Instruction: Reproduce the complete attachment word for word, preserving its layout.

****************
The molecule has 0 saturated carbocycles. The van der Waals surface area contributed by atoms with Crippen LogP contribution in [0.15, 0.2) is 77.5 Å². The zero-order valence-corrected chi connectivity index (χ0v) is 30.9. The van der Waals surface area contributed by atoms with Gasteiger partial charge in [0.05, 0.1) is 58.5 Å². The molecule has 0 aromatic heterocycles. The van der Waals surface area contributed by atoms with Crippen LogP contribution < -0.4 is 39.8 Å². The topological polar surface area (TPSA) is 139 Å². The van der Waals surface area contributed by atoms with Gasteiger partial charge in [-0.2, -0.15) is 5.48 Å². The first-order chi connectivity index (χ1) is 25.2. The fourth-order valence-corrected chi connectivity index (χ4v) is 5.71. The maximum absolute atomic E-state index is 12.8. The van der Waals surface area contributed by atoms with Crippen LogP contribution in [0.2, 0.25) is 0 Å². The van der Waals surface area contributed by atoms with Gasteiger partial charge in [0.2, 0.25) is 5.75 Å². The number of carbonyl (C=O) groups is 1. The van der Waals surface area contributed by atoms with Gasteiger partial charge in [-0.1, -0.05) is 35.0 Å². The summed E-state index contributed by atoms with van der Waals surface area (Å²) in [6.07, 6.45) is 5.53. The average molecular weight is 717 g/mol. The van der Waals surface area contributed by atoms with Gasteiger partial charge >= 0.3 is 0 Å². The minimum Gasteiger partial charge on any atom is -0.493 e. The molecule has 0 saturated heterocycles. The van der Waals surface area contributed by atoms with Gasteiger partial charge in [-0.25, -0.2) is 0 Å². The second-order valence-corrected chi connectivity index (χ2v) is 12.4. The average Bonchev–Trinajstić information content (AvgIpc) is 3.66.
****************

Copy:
The molecule has 0 saturated carbocycles. The van der Waals surface area contributed by atoms with Crippen LogP contribution in [0.15, 0.2) is 77.5 Å². The zero-order valence-corrected chi connectivity index (χ0v) is 30.9. The van der Waals surface area contributed by atoms with Gasteiger partial charge in [0.05, 0.1) is 58.5 Å². The molecule has 0 aromatic heterocycles. The van der Waals surface area contributed by atoms with Crippen LogP contribution < -0.4 is 39.8 Å². The topological polar surface area (TPSA) is 139 Å². The van der Waals surface area contributed by atoms with Gasteiger partial charge in [-0.2, -0.15) is 5.48 Å². The first-order chi connectivity index (χ1) is 25.2. The fourth-order valence-corrected chi connectivity index (χ4v) is 5.71. The maximum absolute atomic E-state index is 12.8. The van der Waals surface area contributed by atoms with Crippen LogP contribution in [0.2, 0.25) is 0 Å². The van der Waals surface area contributed by atoms with Gasteiger partial charge in [0.2, 0.25) is 5.75 Å². The number of carbonyl (C=O) groups is 1. The van der Waals surface area contributed by atoms with Gasteiger partial charge in [-0.1, -0.05) is 35.0 Å². The summed E-state index contributed by atoms with van der Waals surface area (Å²) in [6.07, 6.45) is 5.53. The average molecular weight is 717 g/mol. The van der Waals surface area contributed by atoms with Gasteiger partial charge >= 0.3 is 0 Å². The minimum Gasteiger partial charge on any atom is -0.493 e. The molecule has 0 saturated heterocycles. The van der Waals surface area contributed by atoms with Gasteiger partial charge in [-0.25, -0.2) is 0 Å². The second-order valence-corrected chi connectivity index (χ2v) is 12.4. The average Bonchev–Trinajstić information content (AvgIpc) is 3.66.